AMES, Iowa -- This has been quite a week or 10 days for Republicans. As this is written, down in South Carolina Rick Perry has just announced he's running for president, while here in Ames most of the votes have been cast but none has yet been counted in the Iowa Republican straw poll.
Yesterday Sarah Palin walked slowly through crowds at the Iowa State Fair and addressed voters there on the set of Sean Hannity's Fox News Channel program.
Pundits will parse the Iowa results and the Perry polling to determine which candidate is up and which down or out. The Iowa straw poll may prove to be the last stop for some Republican candidates, as it was in 1999 and 2007.
More important than the fate of individual candidates has been the rush of events going the Republicans' way.
Barack Obama's job rating has slid to record lows in the Gallup poll, and his job approval fell under 50 percent even in New York. His Aug. 8 speech had a deer-in-the-headlights quality even as he turned mechanically from one teleprompter to another.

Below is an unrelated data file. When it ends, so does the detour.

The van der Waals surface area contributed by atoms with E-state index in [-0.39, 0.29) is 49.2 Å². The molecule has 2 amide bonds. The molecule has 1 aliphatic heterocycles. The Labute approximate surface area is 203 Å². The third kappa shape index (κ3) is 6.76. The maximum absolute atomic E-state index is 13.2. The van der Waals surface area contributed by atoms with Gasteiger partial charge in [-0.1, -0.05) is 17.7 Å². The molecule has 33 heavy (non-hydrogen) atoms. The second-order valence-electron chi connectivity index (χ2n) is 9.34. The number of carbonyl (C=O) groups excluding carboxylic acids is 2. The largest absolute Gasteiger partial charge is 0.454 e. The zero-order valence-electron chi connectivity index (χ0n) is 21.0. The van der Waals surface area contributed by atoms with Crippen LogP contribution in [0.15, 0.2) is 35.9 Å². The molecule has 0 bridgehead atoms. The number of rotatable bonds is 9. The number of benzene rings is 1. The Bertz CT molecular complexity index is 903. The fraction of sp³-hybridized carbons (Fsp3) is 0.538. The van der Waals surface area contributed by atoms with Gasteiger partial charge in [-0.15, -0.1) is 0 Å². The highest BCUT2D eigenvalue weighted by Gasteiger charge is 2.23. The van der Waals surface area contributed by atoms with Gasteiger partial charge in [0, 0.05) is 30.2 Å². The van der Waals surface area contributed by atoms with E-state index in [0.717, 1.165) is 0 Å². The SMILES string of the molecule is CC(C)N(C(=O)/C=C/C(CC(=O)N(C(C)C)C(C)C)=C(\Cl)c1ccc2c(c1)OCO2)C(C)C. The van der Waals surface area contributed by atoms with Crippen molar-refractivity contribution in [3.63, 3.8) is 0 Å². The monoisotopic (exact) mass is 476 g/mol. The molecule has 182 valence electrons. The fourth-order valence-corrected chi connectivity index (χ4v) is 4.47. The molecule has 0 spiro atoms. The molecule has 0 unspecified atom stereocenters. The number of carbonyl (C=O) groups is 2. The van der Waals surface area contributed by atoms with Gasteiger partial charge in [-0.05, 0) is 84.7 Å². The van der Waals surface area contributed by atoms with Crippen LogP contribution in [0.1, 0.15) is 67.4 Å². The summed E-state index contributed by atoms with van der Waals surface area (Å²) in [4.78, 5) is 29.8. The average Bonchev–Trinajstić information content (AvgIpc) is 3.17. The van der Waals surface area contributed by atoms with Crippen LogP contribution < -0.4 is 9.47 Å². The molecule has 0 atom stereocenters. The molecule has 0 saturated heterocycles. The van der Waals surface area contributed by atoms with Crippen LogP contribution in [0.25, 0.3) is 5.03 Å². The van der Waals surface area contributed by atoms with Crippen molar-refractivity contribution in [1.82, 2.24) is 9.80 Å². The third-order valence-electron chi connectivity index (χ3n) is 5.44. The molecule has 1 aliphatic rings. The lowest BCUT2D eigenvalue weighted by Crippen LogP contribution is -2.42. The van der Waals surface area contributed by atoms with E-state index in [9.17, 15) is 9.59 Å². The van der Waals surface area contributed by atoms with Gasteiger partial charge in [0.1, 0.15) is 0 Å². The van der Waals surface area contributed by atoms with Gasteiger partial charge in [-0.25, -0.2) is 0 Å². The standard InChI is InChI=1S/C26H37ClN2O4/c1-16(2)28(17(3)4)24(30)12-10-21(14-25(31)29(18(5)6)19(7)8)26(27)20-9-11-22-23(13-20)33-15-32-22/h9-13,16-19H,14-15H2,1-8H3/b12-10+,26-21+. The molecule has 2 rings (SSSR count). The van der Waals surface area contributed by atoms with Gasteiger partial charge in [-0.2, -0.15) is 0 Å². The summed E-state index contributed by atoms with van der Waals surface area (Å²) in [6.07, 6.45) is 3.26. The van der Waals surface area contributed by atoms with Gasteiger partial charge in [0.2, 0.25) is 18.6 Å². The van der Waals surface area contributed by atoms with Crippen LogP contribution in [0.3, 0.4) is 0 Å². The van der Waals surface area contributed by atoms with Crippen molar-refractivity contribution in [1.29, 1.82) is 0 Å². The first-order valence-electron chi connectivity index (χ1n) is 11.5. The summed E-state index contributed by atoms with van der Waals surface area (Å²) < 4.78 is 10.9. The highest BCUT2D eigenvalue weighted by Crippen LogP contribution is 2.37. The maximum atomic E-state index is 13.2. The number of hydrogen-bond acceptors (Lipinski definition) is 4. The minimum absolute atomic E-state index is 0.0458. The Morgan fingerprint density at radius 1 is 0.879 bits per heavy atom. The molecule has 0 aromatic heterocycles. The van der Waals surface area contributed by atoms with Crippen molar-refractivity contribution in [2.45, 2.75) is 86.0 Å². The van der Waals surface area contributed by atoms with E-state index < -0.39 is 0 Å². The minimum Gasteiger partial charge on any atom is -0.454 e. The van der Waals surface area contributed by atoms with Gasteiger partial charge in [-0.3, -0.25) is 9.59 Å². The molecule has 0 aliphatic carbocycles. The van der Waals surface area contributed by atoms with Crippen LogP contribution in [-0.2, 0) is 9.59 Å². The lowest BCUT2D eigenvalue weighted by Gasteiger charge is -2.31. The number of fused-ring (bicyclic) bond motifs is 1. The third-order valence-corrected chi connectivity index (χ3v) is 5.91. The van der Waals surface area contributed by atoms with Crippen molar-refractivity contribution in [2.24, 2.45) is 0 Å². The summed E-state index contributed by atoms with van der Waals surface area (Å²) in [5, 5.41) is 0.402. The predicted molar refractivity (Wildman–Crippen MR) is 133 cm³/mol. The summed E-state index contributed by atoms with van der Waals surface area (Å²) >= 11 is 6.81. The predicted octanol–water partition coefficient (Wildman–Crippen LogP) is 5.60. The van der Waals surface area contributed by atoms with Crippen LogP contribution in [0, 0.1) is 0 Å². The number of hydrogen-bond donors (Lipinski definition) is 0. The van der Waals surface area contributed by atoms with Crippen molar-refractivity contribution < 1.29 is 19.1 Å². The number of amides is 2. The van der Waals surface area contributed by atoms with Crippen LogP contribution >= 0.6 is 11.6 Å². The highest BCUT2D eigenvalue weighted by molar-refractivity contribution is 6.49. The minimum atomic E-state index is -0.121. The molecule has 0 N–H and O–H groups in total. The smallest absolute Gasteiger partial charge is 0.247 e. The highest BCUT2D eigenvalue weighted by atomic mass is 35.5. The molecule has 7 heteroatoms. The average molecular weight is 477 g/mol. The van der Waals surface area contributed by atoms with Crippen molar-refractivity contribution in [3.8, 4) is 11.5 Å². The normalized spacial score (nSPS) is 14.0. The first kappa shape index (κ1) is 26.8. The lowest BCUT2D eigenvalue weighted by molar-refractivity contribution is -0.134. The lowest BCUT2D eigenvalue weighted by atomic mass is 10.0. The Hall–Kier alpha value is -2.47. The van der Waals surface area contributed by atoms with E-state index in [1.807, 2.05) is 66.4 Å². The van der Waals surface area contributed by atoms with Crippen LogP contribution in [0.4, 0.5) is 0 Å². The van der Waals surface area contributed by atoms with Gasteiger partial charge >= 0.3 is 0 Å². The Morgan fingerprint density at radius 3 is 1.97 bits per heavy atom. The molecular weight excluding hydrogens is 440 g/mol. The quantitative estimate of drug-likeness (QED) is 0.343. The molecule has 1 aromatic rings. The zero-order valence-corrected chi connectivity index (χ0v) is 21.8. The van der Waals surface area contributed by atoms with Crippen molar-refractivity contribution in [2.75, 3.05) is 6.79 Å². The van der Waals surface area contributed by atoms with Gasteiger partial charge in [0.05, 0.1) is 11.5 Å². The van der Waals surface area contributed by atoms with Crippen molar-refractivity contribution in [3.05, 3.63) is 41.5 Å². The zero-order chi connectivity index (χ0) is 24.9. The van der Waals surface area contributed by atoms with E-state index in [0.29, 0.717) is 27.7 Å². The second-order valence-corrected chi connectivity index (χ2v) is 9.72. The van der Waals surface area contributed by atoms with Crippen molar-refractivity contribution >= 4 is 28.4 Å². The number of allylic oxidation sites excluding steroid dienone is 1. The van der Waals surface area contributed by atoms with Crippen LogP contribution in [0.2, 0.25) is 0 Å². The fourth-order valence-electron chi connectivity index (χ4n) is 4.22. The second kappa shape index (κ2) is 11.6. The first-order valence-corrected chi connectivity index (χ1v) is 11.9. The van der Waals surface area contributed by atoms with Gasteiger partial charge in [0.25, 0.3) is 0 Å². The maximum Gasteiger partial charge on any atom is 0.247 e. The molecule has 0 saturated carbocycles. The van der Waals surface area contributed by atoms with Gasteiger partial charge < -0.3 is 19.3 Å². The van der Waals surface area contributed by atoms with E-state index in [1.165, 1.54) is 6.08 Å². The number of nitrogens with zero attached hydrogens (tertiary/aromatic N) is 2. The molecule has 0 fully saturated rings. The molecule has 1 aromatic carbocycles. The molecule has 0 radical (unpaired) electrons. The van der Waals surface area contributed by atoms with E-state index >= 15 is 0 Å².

Standard & Poor's has downgraded the government's credit rating for the first time in history. The stock market went through a week of horrifying gyrations. Then on Friday, the 11th U.S. Circuit Court of Appeals struck down as unconstitutional Obamacare's individual mandate to buy health insurance.
The president's policies are in shambles. Things are not working out the way he and his advisers expected. His journalist cheering section has been voicing doubts and dismay.
But it's not entirely clear where Republicans want to go, either, or whether they have candidates with the potential to take them there.
Yes, they have some quick answers. Repeal Obamacare? By all means. Approve a tax increase in return for genuine large spending cuts? All eight candidates at the Washington Examiner-Fox News debate Aug. 11 dutifully raised their hands to say no.
Beyond that, not so much clear direction.
Some candidates did mention intelligent policy initiatives in the debate. Mitt Romney called for more high-skill immigration, a policy backed by a bipartisan Brookings panel. Michele Bachmann calls for buying health insurance with tax-free money, a homey way to advocate elimination of the tax preference for employer-provided health insurance.
Rep. Thaddeus McCotter, R-Mich., whose candidacy has attracted little attention, called for tough stress tests and recapitalizing the big banks by debt-for-equity swaps. These are all solid ideas, and they even have the potential for bipartisan support.
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